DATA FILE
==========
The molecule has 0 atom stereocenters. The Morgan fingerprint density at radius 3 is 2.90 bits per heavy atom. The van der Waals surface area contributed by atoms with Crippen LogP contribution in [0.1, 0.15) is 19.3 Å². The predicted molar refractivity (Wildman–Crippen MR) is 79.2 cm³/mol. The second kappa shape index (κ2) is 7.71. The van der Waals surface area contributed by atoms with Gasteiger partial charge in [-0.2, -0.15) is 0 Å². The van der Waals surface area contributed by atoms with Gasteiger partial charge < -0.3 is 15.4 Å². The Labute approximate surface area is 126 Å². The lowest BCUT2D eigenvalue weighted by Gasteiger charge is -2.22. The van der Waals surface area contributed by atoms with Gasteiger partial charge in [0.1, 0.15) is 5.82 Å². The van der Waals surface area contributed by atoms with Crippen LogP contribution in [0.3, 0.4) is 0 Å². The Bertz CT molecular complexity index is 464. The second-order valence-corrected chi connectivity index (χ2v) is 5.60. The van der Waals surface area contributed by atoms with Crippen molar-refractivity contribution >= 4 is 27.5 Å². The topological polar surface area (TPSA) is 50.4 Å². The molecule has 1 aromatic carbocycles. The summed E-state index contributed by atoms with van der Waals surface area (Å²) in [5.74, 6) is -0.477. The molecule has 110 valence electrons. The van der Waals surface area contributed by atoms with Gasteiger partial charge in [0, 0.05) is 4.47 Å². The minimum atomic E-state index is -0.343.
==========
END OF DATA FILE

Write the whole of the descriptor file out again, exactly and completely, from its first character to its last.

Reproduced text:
The molecule has 0 atom stereocenters. The Morgan fingerprint density at radius 3 is 2.90 bits per heavy atom. The van der Waals surface area contributed by atoms with Crippen LogP contribution in [0.1, 0.15) is 19.3 Å². The predicted molar refractivity (Wildman–Crippen MR) is 79.2 cm³/mol. The second kappa shape index (κ2) is 7.71. The van der Waals surface area contributed by atoms with Gasteiger partial charge in [-0.2, -0.15) is 0 Å². The van der Waals surface area contributed by atoms with Gasteiger partial charge < -0.3 is 15.4 Å². The Labute approximate surface area is 126 Å². The lowest BCUT2D eigenvalue weighted by Gasteiger charge is -2.22. The van der Waals surface area contributed by atoms with Gasteiger partial charge in [0.1, 0.15) is 5.82 Å². The van der Waals surface area contributed by atoms with Crippen LogP contribution in [0.3, 0.4) is 0 Å². The Bertz CT molecular complexity index is 464. The second-order valence-corrected chi connectivity index (χ2v) is 5.60. The van der Waals surface area contributed by atoms with Crippen molar-refractivity contribution >= 4 is 27.5 Å². The topological polar surface area (TPSA) is 50.4 Å². The molecule has 1 aromatic carbocycles. The summed E-state index contributed by atoms with van der Waals surface area (Å²) in [5.74, 6) is -0.477. The molecule has 110 valence electrons. The van der Waals surface area contributed by atoms with Gasteiger partial charge in [0, 0.05) is 4.47 Å². The minimum atomic E-state index is -0.343.